Today we attended our Friday co-op. On second Fridays, we have “funshops” in the morning session, where the kids take turns leading an activity on something that they are interested in. O9 and her friend, V, ran one on Rainbow Loom. We also donated a bin of LEGO for our friend N’s funshop, which went on at the same time. The kids had a ball with the funshops, and several wandered back and forth between both. After lunch, they had open time to either work on writing with Ms Eliza, jam with Z, or just play with some of the other kids. S11 played chess and checkers with a few of the others while O10 did some gymnastics demonstrations and helped a few younger kids work on their cartwheels and roundoffs.
This afternoon we attended a robotics class at the Great Lakes Science Center in Cleveland.
The kids put together a LEGO Mindstorms robot and programmed it to perform a variety of tasks, including moving along a curved path.
Some of them got a little discouraged with the programming part.
We may try to schedule this class again as a group tour, so the kids have a chance to try programming again. Assembling the robots was not a problem, but the computer portion was unfamiliar and therefore a bit more challenging.
Tonight we did the first of the activities in the LEGO WeDo set: Dancing Birds. First you watch a little movie that sets up the scene. Mia and Max, two LEGO characters, are looking at a pair of dancing birds (they actually spin, but who’s counting?) The birds are spinning in the same direction. You have to build the model and get the birds to spin, then you have to figure out how to make them spin in opposite directions.
The girls grasped the concept of driver and driven gears right away (the LEGO set calls them “driver” and “follower”, though I guess in engineering they use slightly different jargon, according to DH). They understood that only one of the birds was connected to the motor, that the other bird was moving because it was connected to the first bird by the pulley. And they also figured out very quickly that they needed to put a twist in the pulley belt to get the birds to spin in opposite directions. So quickly, in fact, that I didn’t even get a picture of the pulleys connected with the untwisted belt. Sheesh.
At first, we used the software’s program for the motor (basically just an infinite “motor this way”). Then the girls got fancy with different speeds and directions.
Today we worked on our math. Yesterday S8 finished lesson 15 and had a test. O6 is one lesson behind, so she had her lesson 15 and test today. We really like the Saxon math program. I like the repetition and the fact that we are regularly revisiting earlier material so it doesn’t get “forgotten”. We do an activity with the calendar, clock and thermometer every day. We also do a pattern of the day and use a lot of manipulatives to keep it interesting.
There are a few things I don’t care for, like the “some, some more” concept of addition, which I find totally superfluous since both kids already know how to add and subtract two-digit numbers. But we gloss over the few things that are fluffy and concentrate on the big concepts. While one girl is doing math with me in the kitchen, the other one practices her violin in the living room. We knock out both of those in less than an hour, which leaves us the rest of the day to do reading, writing activities, and other things… like LEGO!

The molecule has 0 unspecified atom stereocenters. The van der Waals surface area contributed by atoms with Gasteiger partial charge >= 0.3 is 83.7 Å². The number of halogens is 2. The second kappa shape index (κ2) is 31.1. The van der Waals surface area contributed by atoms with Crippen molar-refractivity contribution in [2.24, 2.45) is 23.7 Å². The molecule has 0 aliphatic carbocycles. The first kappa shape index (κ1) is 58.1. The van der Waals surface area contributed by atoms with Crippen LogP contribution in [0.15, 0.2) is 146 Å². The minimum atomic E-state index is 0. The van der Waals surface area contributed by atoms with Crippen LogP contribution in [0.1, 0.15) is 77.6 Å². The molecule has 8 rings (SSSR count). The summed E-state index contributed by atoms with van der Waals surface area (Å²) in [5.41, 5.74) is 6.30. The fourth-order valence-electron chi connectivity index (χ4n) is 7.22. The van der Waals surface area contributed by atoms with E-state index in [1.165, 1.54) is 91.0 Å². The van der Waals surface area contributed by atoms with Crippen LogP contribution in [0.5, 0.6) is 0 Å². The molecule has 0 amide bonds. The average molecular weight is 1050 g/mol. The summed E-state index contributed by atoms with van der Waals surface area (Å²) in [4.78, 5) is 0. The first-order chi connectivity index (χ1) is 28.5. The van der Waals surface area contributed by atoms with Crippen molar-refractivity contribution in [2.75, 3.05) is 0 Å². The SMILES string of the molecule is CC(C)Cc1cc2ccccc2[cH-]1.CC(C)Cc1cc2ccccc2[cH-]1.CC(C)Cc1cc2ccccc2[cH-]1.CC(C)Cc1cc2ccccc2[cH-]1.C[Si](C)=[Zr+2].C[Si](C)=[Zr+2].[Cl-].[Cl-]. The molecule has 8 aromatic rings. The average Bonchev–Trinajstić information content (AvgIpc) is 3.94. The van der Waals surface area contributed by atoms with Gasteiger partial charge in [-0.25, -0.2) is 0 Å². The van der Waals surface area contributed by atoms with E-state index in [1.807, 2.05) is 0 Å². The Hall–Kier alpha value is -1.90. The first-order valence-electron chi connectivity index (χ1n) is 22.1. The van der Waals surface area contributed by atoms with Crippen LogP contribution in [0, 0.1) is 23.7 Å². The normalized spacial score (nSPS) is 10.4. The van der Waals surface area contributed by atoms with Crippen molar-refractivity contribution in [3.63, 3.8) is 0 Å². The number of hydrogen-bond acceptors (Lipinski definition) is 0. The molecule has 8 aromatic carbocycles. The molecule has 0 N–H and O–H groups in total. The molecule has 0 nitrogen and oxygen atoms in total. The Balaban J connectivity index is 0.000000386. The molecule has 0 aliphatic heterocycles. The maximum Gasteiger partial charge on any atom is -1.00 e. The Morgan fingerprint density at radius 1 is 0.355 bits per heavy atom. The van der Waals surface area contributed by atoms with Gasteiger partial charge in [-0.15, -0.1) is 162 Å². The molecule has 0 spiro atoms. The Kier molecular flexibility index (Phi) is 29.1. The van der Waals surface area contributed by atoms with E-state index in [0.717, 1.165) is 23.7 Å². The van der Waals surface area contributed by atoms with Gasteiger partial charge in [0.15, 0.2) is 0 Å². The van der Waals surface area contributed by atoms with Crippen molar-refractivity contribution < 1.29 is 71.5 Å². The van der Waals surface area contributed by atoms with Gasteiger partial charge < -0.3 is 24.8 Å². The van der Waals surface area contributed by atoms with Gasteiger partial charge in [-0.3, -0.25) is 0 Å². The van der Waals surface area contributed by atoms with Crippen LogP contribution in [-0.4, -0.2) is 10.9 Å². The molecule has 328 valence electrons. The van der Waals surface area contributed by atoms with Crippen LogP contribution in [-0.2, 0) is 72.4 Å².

I’m really excited about the LEGO WeDo. As I mentioned in a previous post, we bought these some time ago, but never got into them. The timing is perfect, though. They have already built a complex model with DH:
Now, they’ll have a chance to combine a mechanical process with computer programming. This means we can start thinking about robots!
Today, we went through the “Getting Started” sections on gears. We learned about the drive gear, follower gear, and about idler gears. We also learned gearing up and gearing down.
Next time, we will learn about pulleys.
Some time ago, we bought a LEGO WeDo set. The WeDo sets are available through LEGO Education and are used to introduce mid-elementary kids to robotics. Through a series of activities, you build mechanisms and program them to solve a variety of problems.
Last night, I decided it was time to try it out with the girls. I installed the software on my laptop and played around with it a little bit after they had gone to bed. I learned how to tell the LEGO motor to turn in different directions, at different speeds, or for a certain amount of time. There is a tilt sensor, which can be used to perform an action when the sensor is tilted in a certain direction or when it is level; there’s also a motion sensor for performing actions when the sensor is near (or not near) another object.
Today, I showed them briefly how it worked, and they were very excited to try it out. So, after dinner, DH sat down with the girls and they experimented with programming the motor. No mechanisms, just setting up a series of commands and then predicting what would happen to the motor. They loved it.
Here we are trying out the tilt sensor, which O6 is holding while DH holds the little motor. We told the computer to turn the motor when the sensor was tilted up, and it did exactly that!
Now that the kids have figured out the basics of how to program, we’re going to go through the “getting started” series of activities, which will let them combine the motor with a variety of gears, pulleys, and other systems. Then we can get into some of the actual mechanisms.
Earlier tonight, we went to gymnastics. O6 has 15 stickers and S8 has 18. They are about halfway through their level already. Tonight they worked a lot on the balance beam and vault.